Wednesday, June 27, 2007

What real-life events have inspired waves of crime fiction?

This blog is a "fine interweb yokeybus," or at least Crime Always Pays says so, for which, thanks. The real point of the yokeybus comment, though, was a reply to my post about the current wave of Swedish crime fiction and its roots in the 1986 assassination of Swedish Prime Minister Olof Palme.

The crux of C.A.P.'s comment is that a similar crisis may lie behind the current burst of Irish crime writing: the 1996 killing of the investigative reporter Veronica Guerin. That's a provocative thesis about a chilling case, and it leads me to throw the floor open to readers:

What real-life cases have sparked explosions of crime fiction, especially outside the traditional detective-story big three of the United States, Great Britain, and France? Back in February, I linked to a discussion of post-war violence and corruption in Japan that may have inspired Seicho Matsumoto. Can you think of any others?

© Peter Rozovsky 2007

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Anonymous Anonymous said...

The Fred West case (Gloucester serial killer) seems to have partly inspired books by Phil Rickman (the Lamp of the Wicked) and Peter Robinson (Aftermath).

June 28, 2007  
Anonymous Anonymous said...

The Coroner's Lunch was about a man made into Laos's only coroner in the aftermath of the communist takeover of 1975 (6?), and the book is suffused with the effects of giving people positions for ideological reasons rather than them having any qualifications for the job. (eg the coroner is a 72-year-old retiree but his boss a teenage judge).

There is an author whom I haven't read, I think her name is Lesley Pearce. This is a pseudonym for a woman who killed someone (maybe her mother? or her friend?) when a young girl in NZ. Peter Jackson made a pre-LOTR film of it (Heavenly Creatures) starring a then little-known Kate Winslett. I don't know whether the author has ever written a fictionalised account of this, or whether Heavenly Creatures ever existed in book form, but for some reason your post made me think of it.

June 28, 2007  
Blogger Peter Rozovsky said...

Thanks. I'll have to read up on that case and see what influence it had. I'm setting the bar high with those Swedish and Irish examples. I'm looking for cases, crimes or events that sparked entire schools or types of crime writing and got writers to look at events and society in new ways. The thinking is that the Palme and Guerin cases inspired writers to examine their societies more critically.

Did the Fred West case inspire Rickman and Robinson to approach the subjects in new and different ways, different, perhaps, from other serial-killer novels? What did they do in their West-inspired stories that was different from what had gone before?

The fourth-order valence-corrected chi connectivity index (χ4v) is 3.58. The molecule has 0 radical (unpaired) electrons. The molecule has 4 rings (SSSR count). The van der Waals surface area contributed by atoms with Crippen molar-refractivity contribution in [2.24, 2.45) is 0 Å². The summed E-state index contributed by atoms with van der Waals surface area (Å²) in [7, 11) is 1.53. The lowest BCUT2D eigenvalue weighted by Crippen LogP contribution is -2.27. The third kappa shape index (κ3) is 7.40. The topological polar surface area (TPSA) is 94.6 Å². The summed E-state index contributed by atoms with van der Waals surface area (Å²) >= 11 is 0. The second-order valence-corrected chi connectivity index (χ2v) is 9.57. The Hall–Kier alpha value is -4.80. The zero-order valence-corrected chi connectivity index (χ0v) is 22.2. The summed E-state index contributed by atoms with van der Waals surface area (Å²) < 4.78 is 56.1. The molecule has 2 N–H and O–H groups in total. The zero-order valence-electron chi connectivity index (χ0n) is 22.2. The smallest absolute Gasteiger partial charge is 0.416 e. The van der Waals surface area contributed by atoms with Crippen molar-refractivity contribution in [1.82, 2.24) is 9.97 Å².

June 28, 2007  
Blogger Peter Rozovsky said...

Hi, Maxine. I've been thinking about taking a look at Colin Cotterill one of these days. Your note might be the spur I needed.

I'd say that Lesley Pearce exampe would make for a new and different kind of crime story, all right, which was one of my thoughts when I made my post. And getting a glimpse of those two talents earlier in their careers might be fun.

June 28, 2007  
Blogger Lauren said...

I'm a little hazy on all the details, but the writer involved in the Heavenly Creatures case now writes crime fiction under the name of Anne Perry. She has several series, (nearly?) all set in the 19th/early 20th centuries.

I started reading them before I knew about the murders in NZ (it was either her friend's mother or her own - I can't remember). The books are fairly formulaic, and not all that memorable, but I haven't been able to look at them since. I just feel too uncomfortable. I can take to a societal experience of death (Sweden, Germany) much more easily than a personal one. It feels gruesome to be reading about truth and justice from someone whose own relationship with those concepts is dubious.

This may also be why I never read true crime.

If, as I think Dorothy L. Sayers argued via Peter Wimsey/Harriet Vane, we read crime fiction to see order restored after chaos, that satisfaction is missing when I don't trust the author. That may just be a product of bad writing, though.

Lauren (de-lurking again briefly

June 29, 2007  
Blogger Peter Rozovsky said...

Thanks for doing your de-lurking here.

Yikes! I had not started reading crime fiction back in 1994, when Heavenly Creatures was released, so all I know about the case, I have learned in the last ten minutes -- including that the victim was Perry's friend's mother. I have not read Perry, but I've certainly seen her books, seen her picture ... It was a creepy feeling to learn about her past, which I guess you share.

Ed McBain included one of her novellas in his Transgressions collection alongside work by McBain himself, Donald Westlake, Walter Mosely, Lawrence Block, Joyce Carol Oates and others, so Perry has apparently earned the respect of her peers in addition to selling a lot of books.

I wonder from what you wrote if Perry's work is more moralistic than most.

I thought about that Sayers statement and other like it after I finished a recent novel in which the triumph of justice is partial, but that of order complete. Subsidiary characters who are basically good get what they deserve, but bad guys get sent up for manslaughter instead of murder, or are forced to sell off illicitly acquired land, which is no fun but still a better outcome than the lengthy prison terms they deserve. Order and justice need not be simultaneous, in other words.

June 29, 2007  

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